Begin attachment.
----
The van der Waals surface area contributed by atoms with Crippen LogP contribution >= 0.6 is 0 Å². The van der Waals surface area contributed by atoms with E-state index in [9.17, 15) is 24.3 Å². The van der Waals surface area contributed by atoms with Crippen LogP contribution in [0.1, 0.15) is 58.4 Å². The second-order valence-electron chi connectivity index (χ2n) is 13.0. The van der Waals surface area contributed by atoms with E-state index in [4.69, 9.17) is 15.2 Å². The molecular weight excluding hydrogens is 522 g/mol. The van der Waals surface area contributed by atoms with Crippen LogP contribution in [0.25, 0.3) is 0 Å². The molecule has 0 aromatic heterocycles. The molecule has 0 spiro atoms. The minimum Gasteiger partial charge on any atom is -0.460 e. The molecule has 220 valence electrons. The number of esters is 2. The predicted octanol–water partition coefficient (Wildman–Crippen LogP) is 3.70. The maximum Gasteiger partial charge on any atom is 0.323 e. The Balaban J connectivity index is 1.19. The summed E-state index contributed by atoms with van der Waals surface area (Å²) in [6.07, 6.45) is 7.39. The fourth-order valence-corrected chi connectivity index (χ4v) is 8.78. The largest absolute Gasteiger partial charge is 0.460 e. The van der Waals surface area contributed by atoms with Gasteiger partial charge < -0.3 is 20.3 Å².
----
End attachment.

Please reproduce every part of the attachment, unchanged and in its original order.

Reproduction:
The van der Waals surface area contributed by atoms with Crippen LogP contribution >= 0.6 is 0 Å². The van der Waals surface area contributed by atoms with E-state index in [9.17, 15) is 24.3 Å². The van der Waals surface area contributed by atoms with Crippen LogP contribution in [0.1, 0.15) is 58.4 Å². The second-order valence-electron chi connectivity index (χ2n) is 13.0. The van der Waals surface area contributed by atoms with E-state index in [4.69, 9.17) is 15.2 Å². The molecular weight excluding hydrogens is 522 g/mol. The van der Waals surface area contributed by atoms with Crippen LogP contribution in [0.25, 0.3) is 0 Å². The molecule has 0 aromatic heterocycles. The molecule has 0 spiro atoms. The minimum Gasteiger partial charge on any atom is -0.460 e. The molecule has 220 valence electrons. The number of esters is 2. The predicted octanol–water partition coefficient (Wildman–Crippen LogP) is 3.70. The maximum Gasteiger partial charge on any atom is 0.323 e. The Balaban J connectivity index is 1.19. The summed E-state index contributed by atoms with van der Waals surface area (Å²) in [6.07, 6.45) is 7.39. The fourth-order valence-corrected chi connectivity index (χ4v) is 8.78. The largest absolute Gasteiger partial charge is 0.460 e. The van der Waals surface area contributed by atoms with Gasteiger partial charge < -0.3 is 20.3 Å².